Uranium-235 is less detectable to radiological sensors than plutonium, particularly if it is surrounded by lead. The costs of producing this material are astronomical, but attempts to obtain such enriched uranium have been made on numerous occasions by members of Al Qaeda. Osama bin Laden is on record as stating that obtaining nuclear weaponry is a "religious obligation". In 2002, authors M & G Bunn produced a report for the International Atomic Energy Agency (pdf format) entitled "Reducing the Threat of Nuclear Theft and Sabotage".
 The authors stated (p 3) that "there have been a number of confirmed cases of theft of kilogram quantities of weapons-usable material in the former Soviet Union. Russian officials have confirmed that as recently as 1998, there was an insider conspiracy at one of Russia's largest nuclear weapons facilities to steal 18.5 kilograms of HEU - one that was stopped before the material actually left the gates."
 The authors recommended that more cooperation was needed between Russia and America to consolidate their defenses against terrorists' acquisition of nuclear materials, and the Global Initiative to Combat Nuclear Terrorism certainly aims to fulfill that requirement. In June 2003, Jane's Intelligence Digest reported that since 1992 there were 175 attempts by criminals and/or terrorists to acquire or smuggle radioactive substances.
 In 1998 in Italy criminals were caught attempting to sell 19.9% enriched uranium, and in April 2000 Colombia, a small consignment of HEU - 66% of which contained uranium-235 - was discovered in the possession of an animal feed salesman. In the same month an amount of enriched uranium weighing 920 grams was seized in the former Soviet state of Georgia. In July 2001, a quantity of 1.7 kilograms of uranium-235 was discovered in Georgia, apparently on its way to Turkey. The material was thought at the time to have come from a Russian submarine. In the same month, five grams of enriched uranium were discovered in Paris, and in Germany, a man was arrested for stealing contaminated plutonium.
 In 2004 in Kyrgyzstan in Central Asia, a smuggler was found to have kept 60 small containers of weapons-grade plutonium-239 in a sheepfold. Earlier in the same year, two Kyrgyz citizens were jailed for trying to sell 110 grams of the isotope cesium-137 (one of the radioactive byproducts released in the 1986 Chernobyl nuclear accident), which could have been used to create a "dirty bomb".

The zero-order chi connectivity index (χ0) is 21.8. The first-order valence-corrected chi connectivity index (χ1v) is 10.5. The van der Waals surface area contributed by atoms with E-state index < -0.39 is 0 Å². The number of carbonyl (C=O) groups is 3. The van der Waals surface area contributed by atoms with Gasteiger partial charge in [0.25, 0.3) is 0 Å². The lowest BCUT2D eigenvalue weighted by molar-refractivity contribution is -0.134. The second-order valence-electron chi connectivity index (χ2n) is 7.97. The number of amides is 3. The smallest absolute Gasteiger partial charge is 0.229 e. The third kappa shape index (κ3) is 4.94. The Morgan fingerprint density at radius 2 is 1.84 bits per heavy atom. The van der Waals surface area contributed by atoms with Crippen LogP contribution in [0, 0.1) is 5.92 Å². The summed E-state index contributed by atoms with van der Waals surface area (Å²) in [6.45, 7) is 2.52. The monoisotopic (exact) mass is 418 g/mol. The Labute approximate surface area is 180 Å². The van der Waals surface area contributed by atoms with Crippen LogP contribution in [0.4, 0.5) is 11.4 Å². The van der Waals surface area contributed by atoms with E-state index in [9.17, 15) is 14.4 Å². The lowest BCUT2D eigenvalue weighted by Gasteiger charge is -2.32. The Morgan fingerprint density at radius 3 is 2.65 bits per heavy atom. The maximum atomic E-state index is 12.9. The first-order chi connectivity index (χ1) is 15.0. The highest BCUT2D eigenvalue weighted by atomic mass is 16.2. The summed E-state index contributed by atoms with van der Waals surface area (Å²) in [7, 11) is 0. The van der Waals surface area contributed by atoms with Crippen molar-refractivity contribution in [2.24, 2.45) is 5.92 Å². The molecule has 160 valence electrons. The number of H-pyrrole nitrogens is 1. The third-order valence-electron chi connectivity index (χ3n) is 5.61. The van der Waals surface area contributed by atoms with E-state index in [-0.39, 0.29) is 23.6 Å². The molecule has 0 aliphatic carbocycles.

In September 2004, a quantity of 15 kilograms of weapons-grade uranium-235 (enough to create small fissile device) was discovered in Sanliurfa, Turkey. The material was hidden under the seat of a taxi.
 There will be obstacles for terrorists to overcome before a working fissile nuclear device is created, but with rogue Islamist states such as Iran close to preparing their own weapons grade HEU, such a scenario may be closer than we care to acknowledge. Pakistan was the latest nation to join the Global Initiative to Combat Nuclear Terrorism, and it maintains that its nuclear facilities are fully secured. However, should Pakistan fall to a Talibanized regime, the likelihood of such materials being sold or exported becomes high.
 Another scenario discussed by Bunn and Bunn in 2002 was an attack upon an existing nuclear facility. Even if such an attack took place at a depot for spent nuclear fuel, depriving it of its water-cooling systems, a subsequent conflagration (if it reached 900 degrees Celsius) could cause a zirconium fire, leading to the release of radioactive cesium isotopes.
 There have already been two thwarted attempts by Islamists to sabotage the nuclear research facility at Lucas Heights in Sydney, Australia, which could similarly lead to the release of isotopes such as those released at Chernobyl (cesium-134 and -137, and iodine-131). When this nuclear accident occurred in the Ukraine on April 26, 1986, these isotopes were carried 1,300 miles westward to north Wales. Here rain caused sheep-grazing land to be contaminated with isotopes of cesium which still remain two decades later. The main regional economy of lamb production was devastated.
 In Part Two, I will discuss the (perhaps more likely) scenario of an attack by an RDD or "dirty bomb". I will also analyze the findings of various studies which detail the responses to, and likely outcomes of, attacks by both fissile devices and RDDs.

Adrian Morgan is a British based writer and artist who regularly contributes in Family Security Matters. His essays also appear in Western Resistance, Spero News and He has previously contributed to various publications, including the Guardian and New Scientist and is a former Fellow of the Royal Anthropological Society.